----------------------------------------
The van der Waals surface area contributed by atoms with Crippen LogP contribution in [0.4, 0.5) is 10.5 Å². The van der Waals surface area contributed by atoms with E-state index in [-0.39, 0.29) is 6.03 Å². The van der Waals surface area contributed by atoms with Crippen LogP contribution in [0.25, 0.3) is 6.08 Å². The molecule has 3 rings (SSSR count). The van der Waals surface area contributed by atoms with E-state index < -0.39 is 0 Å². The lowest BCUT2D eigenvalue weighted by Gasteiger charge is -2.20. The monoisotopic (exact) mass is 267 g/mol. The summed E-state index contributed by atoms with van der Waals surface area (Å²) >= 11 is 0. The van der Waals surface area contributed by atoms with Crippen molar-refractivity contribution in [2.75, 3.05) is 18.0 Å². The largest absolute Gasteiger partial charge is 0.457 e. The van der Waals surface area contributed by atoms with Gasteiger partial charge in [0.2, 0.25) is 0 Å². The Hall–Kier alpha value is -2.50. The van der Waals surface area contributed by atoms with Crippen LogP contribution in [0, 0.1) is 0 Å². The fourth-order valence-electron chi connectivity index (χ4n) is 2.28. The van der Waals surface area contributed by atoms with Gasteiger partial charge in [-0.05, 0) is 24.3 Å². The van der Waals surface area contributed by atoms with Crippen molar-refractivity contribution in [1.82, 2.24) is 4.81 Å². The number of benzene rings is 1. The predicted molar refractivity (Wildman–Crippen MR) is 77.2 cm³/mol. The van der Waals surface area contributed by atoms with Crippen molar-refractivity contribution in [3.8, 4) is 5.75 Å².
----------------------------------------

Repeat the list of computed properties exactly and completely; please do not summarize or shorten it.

The van der Waals surface area contributed by atoms with Crippen LogP contribution in [0.4, 0.5) is 10.5 Å². The van der Waals surface area contributed by atoms with E-state index in [-0.39, 0.29) is 6.03 Å². The van der Waals surface area contributed by atoms with Crippen LogP contribution in [0.25, 0.3) is 6.08 Å². The molecule has 3 rings (SSSR count). The van der Waals surface area contributed by atoms with E-state index < -0.39 is 0 Å². The lowest BCUT2D eigenvalue weighted by Gasteiger charge is -2.20. The monoisotopic (exact) mass is 267 g/mol. The summed E-state index contributed by atoms with van der Waals surface area (Å²) >= 11 is 0. The van der Waals surface area contributed by atoms with Crippen molar-refractivity contribution in [2.75, 3.05) is 18.0 Å². The largest absolute Gasteiger partial charge is 0.457 e. The van der Waals surface area contributed by atoms with Gasteiger partial charge in [0.2, 0.25) is 0 Å². The Hall–Kier alpha value is -2.50. The van der Waals surface area contributed by atoms with Crippen LogP contribution in [0, 0.1) is 0 Å². The fourth-order valence-electron chi connectivity index (χ4n) is 2.28. The van der Waals surface area contributed by atoms with Gasteiger partial charge in [-0.05, 0) is 24.3 Å². The van der Waals surface area contributed by atoms with Crippen molar-refractivity contribution in [1.82, 2.24) is 4.81 Å². The number of benzene rings is 1. The predicted molar refractivity (Wildman–Crippen MR) is 77.2 cm³/mol. The van der Waals surface area contributed by atoms with Crippen molar-refractivity contribution in [3.8, 4) is 5.75 Å².